Patient Safety Act Alert: New Jersey Supreme Court Held Hospital’s Internal Review was Not Discoverable

On September 29, 2014, the Supreme Court of New Jersey (“NJ Supreme Court”) held in a 4-3 decision that all materials prepared “exclusively” for internal use and “as a process of self- critique analysis” are entitled to absolute privilege from discoverability under the New Jersey Patient Safety Act (“PSA”). The NJ Supreme Court said under the PSA, the defendant (a New Jersey hospital) could withhold a memorandum from discovery that was drafted for internal use. Nonetheless, this holding and the NJ Supreme Court’s broad interpretation of the PSA in favor of the New Jersey hospital should not be read too broadly. The PSA does not provide protection for documents where the documents were not generated for purposes of the PSA. Moreover, the facts in this case were circumstantial and the NJ Supreme Court’s three dissenters gave strong reasoning to their position in favor of the plaintiff that may allow a lower court to rule against a hospital in a future case surrounding documents protected by the PSA.

The case, C.A. v. Bentolila, addresses whether a hospital staff memorandum investigating an adverse event is discoverable in a malpractice suit against the hospital. Plaintiffs claimed that their newborn sustained permanent injuries during her birth on May 26, 2007, as a result  of care received in the hospital. In a roundtable discussion, the hospital staff discussed the delivery and neonatal care given to C.A. During the discussion, a hospital administrator drafted a memorandum of the discussion (“DV2”). The NJ Supreme Court held that DV2 was not discoverable under the PSA for the following reasons:

  1. DV2 was written before regulations further implementing the PSA were promulgated in 2008. Therefore, DV2 must be analyzed solely under the PSA’s 2004 language. The PSA was enacted in 2004 with the legislative intent that it not “eliminate or lessen a hospital’s obligation under current law or regulation,” but that it help prevent future adverse events from occurring in a hospital or other health care facilities. The PSA required the creation of a “patient safety committee,” but left the details of these committees to be determined by regulation. Regulations further implementing the PSA became effective four years later in 2008. Hospitals were urged to create patient safety committees by June 1, 2008.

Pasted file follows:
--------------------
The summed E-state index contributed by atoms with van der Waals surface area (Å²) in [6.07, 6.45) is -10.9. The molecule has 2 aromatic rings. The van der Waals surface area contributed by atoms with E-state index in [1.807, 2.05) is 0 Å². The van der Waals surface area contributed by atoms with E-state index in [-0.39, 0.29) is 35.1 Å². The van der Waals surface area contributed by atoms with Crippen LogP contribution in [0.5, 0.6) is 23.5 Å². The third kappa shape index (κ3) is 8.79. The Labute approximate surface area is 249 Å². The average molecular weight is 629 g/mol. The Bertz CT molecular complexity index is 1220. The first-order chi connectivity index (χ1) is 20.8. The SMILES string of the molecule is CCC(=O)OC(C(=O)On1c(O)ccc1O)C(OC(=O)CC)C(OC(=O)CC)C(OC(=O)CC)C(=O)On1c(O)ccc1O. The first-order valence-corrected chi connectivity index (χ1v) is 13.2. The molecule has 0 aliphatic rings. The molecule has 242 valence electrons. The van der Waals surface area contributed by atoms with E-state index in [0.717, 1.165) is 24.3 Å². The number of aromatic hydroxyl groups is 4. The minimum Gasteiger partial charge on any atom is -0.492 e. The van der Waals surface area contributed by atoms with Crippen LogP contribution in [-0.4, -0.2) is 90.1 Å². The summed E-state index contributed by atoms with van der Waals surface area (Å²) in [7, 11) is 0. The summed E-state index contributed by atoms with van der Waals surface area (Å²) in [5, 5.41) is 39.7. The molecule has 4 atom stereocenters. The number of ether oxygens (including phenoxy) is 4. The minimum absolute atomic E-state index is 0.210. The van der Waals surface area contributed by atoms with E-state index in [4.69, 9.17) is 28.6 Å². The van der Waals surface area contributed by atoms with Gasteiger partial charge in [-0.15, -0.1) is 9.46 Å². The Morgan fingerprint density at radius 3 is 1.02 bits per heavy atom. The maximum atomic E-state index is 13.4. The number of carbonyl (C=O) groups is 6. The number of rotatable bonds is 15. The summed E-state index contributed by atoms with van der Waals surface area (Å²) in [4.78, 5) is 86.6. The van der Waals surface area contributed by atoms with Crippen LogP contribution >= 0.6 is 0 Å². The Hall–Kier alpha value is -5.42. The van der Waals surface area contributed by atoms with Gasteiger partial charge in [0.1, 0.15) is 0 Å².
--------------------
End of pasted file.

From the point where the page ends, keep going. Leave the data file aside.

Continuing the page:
DV2 was written in 2007 and, thus, the NJ Supreme Court held that DV2 should be analyzed only under the PSA statute and not the subsequent regulations. The PSA statute shields evaluative documents from discovery when they are created for the purposes of investigating adverse events and in connection with self-critical analysis. The question for the NJ Supreme Court then turned to whether the document was created for self-critical analysis.

  1. DV2 was used for self-critical analysis. Under the PSA, hospitals are required to create a safety plan with a minimum of four components:  i) a patient safety committee; ii) a process for teams of facility staff to conduct ongoing analysis and apply evidence-based patient safety practices; iii) a process for medical staff to conduct analyses of near-misses; and iv) a process for delivering ongoing training for medical staff. The NJ Supreme Court found that the defendant complied with the four components when creating a safety plan for discussing the birth of the plaintiff’s daughter. DV2 was therefore a product of the safety plan and self-critical analysis.
  2. DV2 is subject to the PSA’s absolute privilege. The PSA provides for an absolute privilege for documents that it applies to. The NJ Supreme Court said an absolute privilege is necessary because hospitals need the ability to maintain privacy of internal documents to promote candidness and confidentiality among health care providers and hospital staff when a mistake is made. They noted that the New Jersey State Legislature believed that hospital staff would more likely speak freely in a confidential setting during a self-analysis critique if they felt they would not face recrimination after making disclosures of their own medical error or a medical error made by a colleague. The NJ Supreme Court agreed and said that the overarching goal of the PSA is to allow health care providers and staff to openly assess adverse events for future prevention of such occurrences.

The recent NJ Supreme Court decision pioneers a favorable interpretation of the PSA toward hospitals and health care facilities. The primary reasons for the decision are that the defendant was in compliance with the regulation in place at the time of DV2’s creation, and the NJ Supreme Court did not expect the defendant to anticipate subsequent regulations. Further, the NJ Supreme Court wanted to uphold the intent of the PSA that encourages self-analysis of hospital staff and gives a privilege to hospitals to have open dialogue when reviewing their procedures and adverse events. The NJ Supreme Court’s dissenting justices focused on who attended the roundtable discussion when DV2 was drafted. The dissenters criticized the defendant for forming its patient safety committee with three non-physician directors. Under the 2008 regulations, the patient safety committee composition in this case may not be enough to warrant protection of an internal review; thus, health care facilities may want to heed the warnings sounded in the dissent when composing a patient safety committee. A similar case raising the issue of whether clinical documents are protected under the PSA may not result in the defendant’s favor if the facility cannot meet the elements raised in this case by the NJ Supreme Court majority and address the concerns of the dissenters.